CARIBBEAN-HEALTH – WHO is supporting countries affected by a rare monkeypox outbreak

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GENEVA– The World Health Organization (WHO) says that it is working closely with countries worldwide where rare viral disease monkeypox cases have been reported.

The UN agency, in a statement, said that there were around 80 cases confirmed so far, across 11 countries, with a further 50 cases pending investigation. 

The disease has also sparked concern in the Caribbean; on Friday, the authorities in Trinidad and Tobago urged people who have traveled to countries where the Monkeypox virus has been detected and “are symptomatic” to visit their nearest health provider.

Cases of Monkeypox are being investigated in several European countries and the United States, Canada, and Australia. Cases have also been reported in Belgium, France, and Germany.

WHO said monkeypox occurs primarily in tropical rainforest areas of Central and West Africa, but outbreaks have emerged in other parts of the world in recent days. Symptoms include fever, rash, and swollen lymph nodes.  

WHO said it was “working with the affected countries and others to expand disease surveillance to find and support people who may be affected and provide guidance on managing the disease.” 

The UN health agency stressed that monkeypox spreads differently from COVID-19 and has encouraged all people “to stay informed from reliable sources, such as national health authorities” on the extent of an outbreak in their communities.  

WHO said in an earlier statement that at least eight countries are affected in Europe – Belgium, France, Germany, Italy, Portugal, Spain, Sweden, and the United Kingdom.

Dr. Hans Kluge, Europe Regional Director for the UN agency, said the cases are atypical, citing three reasons.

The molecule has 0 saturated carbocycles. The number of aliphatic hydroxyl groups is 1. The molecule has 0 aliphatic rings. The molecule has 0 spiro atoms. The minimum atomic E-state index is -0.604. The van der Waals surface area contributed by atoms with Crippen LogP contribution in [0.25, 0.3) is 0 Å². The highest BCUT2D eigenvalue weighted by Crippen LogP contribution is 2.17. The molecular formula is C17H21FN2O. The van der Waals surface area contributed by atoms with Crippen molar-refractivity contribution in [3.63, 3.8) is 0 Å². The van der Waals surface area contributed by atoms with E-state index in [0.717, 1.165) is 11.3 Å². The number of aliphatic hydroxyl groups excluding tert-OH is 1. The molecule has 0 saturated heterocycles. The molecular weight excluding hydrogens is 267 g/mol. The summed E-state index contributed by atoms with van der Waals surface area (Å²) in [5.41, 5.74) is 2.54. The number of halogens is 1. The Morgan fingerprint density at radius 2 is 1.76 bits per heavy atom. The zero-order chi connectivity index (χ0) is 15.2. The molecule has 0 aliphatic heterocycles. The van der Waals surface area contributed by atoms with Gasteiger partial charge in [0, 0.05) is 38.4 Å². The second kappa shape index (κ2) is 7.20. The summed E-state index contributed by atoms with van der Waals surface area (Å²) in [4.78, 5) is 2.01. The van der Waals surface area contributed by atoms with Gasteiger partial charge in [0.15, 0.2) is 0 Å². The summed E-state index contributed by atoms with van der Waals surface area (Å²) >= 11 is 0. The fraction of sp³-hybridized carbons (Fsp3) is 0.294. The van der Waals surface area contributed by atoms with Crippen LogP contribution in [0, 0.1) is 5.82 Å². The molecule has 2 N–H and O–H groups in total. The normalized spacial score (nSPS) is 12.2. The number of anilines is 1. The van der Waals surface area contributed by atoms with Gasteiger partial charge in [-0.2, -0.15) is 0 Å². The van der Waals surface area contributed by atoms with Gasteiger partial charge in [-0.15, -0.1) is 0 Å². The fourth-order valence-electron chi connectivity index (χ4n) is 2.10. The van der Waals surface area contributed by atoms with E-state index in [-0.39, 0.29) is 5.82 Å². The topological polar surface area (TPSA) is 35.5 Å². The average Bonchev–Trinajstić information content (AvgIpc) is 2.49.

He said all but one are not linked to travel to endemic countries. Many were detected through sexual health services and are among men who have sex with men. Furthermore, it is suspected that transmission may have been ongoing, as the cases are geographically dispersed across Europe and beyond.

“Monkeypox is usually a self-limiting illness, and most of those infected will recover within a few weeks without treatment,” Kluge said. “However, the disease can be more severe, especially in young children, pregnant women, and immunocompromised individuals.”

WHO said it is working with the concerned countries, including determining the likely source of infection, how the virus is spreading, and how to limit further transmission.

Countries are also receiving guidance and support on surveillance, testing, infection prevention and control, clinical management, risk communication, and community engagement.

WHO said the monkeypox virus is mainly transmitted to humans from wild animals such as rodents and primates.   

It is also spread between humans during close contact – through infected skin lesions, exhaled droplets, or body fluids, including sexual connection – or through contact with contaminated materials such as bedding, WHO said.

It said people suspected of having the disease should be checked and isolated. 

“As we enter the summer season in the European Region, with mass gatherings, festivals, and parties, I am concerned that transmission could accelerate, as the cases currently being detected are among those engaging in sexual activity, and the symptoms are unfamiliar to many,” said Dr. Kluge. 

He added that handwashing and other measures implemented during the COVID-19 pandemic are also critical to reducing transmission in healthcare settings.

1 COMMENT

  1. What an unpleasant looking illness. Western caucasian Gentile men and women students of virology must stop weaponising pathogens.

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